PIA18689: Crossing Paths
 Target Name:  Mercury
 Is a satellite of:  Sol (our sun)
 Mission:  MESSENGER
 Spacecraft:  MESSENGER
 Instrument:  MASCS
Mercury Dual Imaging System (MDIS) 
 Product Size:  2224 x 1419 pixels (w x h)
 Produced By:  Johns Hopkins University/APL
 Full-Res TIFF:  PIA18689.tif (9.472 MB)
 Full-Res JPEG:  PIA18689.jpg (631.4 kB)

Click on the image above to download a moderately sized image in JPEG format (possibly reduced in size from original)

Original Caption Released with Image:

Today's image shows an area in Mercury's northern latitudes crossed by a series of MASCS VIRS tracks displayed as a color composite, overlain on a MDIS base map mosaic. Craters Verdi and Janáč¨ek reside in this area, along with several unnamed craters. The VIRS footprints are smaller, each covering less area, in the northern hemisphere due to MESSENGER's elliptical orbit.

The VIRS composite shows hundreds of individual footprints tracks (minimum 100-200 m across and 3-4 km long) taken from different directions and altitudes. In locations where multiple footprints cover the same area, the footprint with the best illumination for mineralogical interpretation (usually the lowest incidence angle where shadows are minimized) is used for making the map. In the MDIS mosaic, some brightness variations are due to tiling of images taken at different illuminations.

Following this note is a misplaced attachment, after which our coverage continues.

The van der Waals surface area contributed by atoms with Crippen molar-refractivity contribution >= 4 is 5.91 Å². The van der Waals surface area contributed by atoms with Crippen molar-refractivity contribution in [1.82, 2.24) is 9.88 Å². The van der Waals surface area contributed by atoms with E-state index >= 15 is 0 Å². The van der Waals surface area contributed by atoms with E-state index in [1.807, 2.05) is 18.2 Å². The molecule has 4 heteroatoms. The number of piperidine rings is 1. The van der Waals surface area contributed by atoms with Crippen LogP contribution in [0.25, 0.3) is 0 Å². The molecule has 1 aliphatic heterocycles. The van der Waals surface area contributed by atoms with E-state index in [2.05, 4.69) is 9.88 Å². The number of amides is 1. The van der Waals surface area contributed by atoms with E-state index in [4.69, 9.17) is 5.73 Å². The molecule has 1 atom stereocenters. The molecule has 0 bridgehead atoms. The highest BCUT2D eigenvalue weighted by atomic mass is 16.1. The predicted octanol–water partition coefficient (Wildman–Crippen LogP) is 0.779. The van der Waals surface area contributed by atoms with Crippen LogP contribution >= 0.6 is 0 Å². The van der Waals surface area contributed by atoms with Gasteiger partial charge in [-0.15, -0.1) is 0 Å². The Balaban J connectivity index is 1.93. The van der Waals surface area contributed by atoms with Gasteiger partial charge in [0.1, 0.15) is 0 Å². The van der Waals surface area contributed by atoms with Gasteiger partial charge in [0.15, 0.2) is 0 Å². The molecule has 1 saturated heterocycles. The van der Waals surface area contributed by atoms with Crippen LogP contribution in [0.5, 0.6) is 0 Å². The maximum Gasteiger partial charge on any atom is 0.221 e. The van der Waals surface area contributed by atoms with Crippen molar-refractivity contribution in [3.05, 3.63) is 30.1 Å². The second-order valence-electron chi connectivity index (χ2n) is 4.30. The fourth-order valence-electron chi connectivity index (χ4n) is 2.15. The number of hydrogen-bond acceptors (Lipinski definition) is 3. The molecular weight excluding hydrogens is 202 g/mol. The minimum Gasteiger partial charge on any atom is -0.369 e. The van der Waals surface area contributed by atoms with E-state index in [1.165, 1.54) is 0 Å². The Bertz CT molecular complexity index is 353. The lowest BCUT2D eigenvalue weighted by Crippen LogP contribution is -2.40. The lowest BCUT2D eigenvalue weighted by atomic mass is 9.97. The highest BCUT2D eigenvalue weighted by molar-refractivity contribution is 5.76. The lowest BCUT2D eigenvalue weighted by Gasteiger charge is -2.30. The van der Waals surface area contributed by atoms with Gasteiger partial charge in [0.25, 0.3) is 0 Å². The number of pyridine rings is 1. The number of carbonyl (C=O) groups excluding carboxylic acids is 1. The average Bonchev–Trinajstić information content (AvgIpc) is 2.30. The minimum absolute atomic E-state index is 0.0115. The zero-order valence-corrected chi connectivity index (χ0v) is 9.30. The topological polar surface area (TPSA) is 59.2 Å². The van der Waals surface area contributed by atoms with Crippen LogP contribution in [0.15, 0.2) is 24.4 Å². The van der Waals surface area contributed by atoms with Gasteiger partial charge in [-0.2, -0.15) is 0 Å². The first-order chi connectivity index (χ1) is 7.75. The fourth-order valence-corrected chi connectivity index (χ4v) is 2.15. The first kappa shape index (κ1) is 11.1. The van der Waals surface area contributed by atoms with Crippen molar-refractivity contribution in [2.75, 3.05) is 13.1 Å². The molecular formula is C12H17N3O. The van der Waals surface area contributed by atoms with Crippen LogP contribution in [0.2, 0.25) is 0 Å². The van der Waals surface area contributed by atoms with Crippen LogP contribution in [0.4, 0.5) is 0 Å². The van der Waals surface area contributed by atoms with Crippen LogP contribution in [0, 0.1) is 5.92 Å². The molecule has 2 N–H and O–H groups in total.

Date Created: July 27, 2014
Instruments: Visible and Infrared Spectrograph (VIRS) of the Mercury Atmosphere and Surface Composition Spectrometer (MASCS) and Mercury Dual Imaging System (MDIS)
VIRS Color Composite Wavelengths: 575 nm as red, 415 nm/750 nm as green, 310 nm/390 nm as blue
Center Latitude: 57.7°
Center Longitude: 197.5° E
Resolution: 1 km/pixel
Scale: Verdi (top left) crater is 145 km (90 miles) in diameter

The MESSENGER spacecraft is the first ever to orbit the planet Mercury, and the spacecraft's seven scientific instruments and radio science investigation are unraveling the history and evolution of the Solar System's innermost planet. During the first two years of orbital operations, MESSENGER acquired over 150,000 images and extensive other data sets. MESSENGER is capable of continuing orbital operations until early 2015.

For information regarding the use of images, see the MESSENGER image use policy.

Image Credit:
NASA/Johns Hopkins University Applied Physics Laboratory/Carnegie Institution of Washington

Image Addition Date: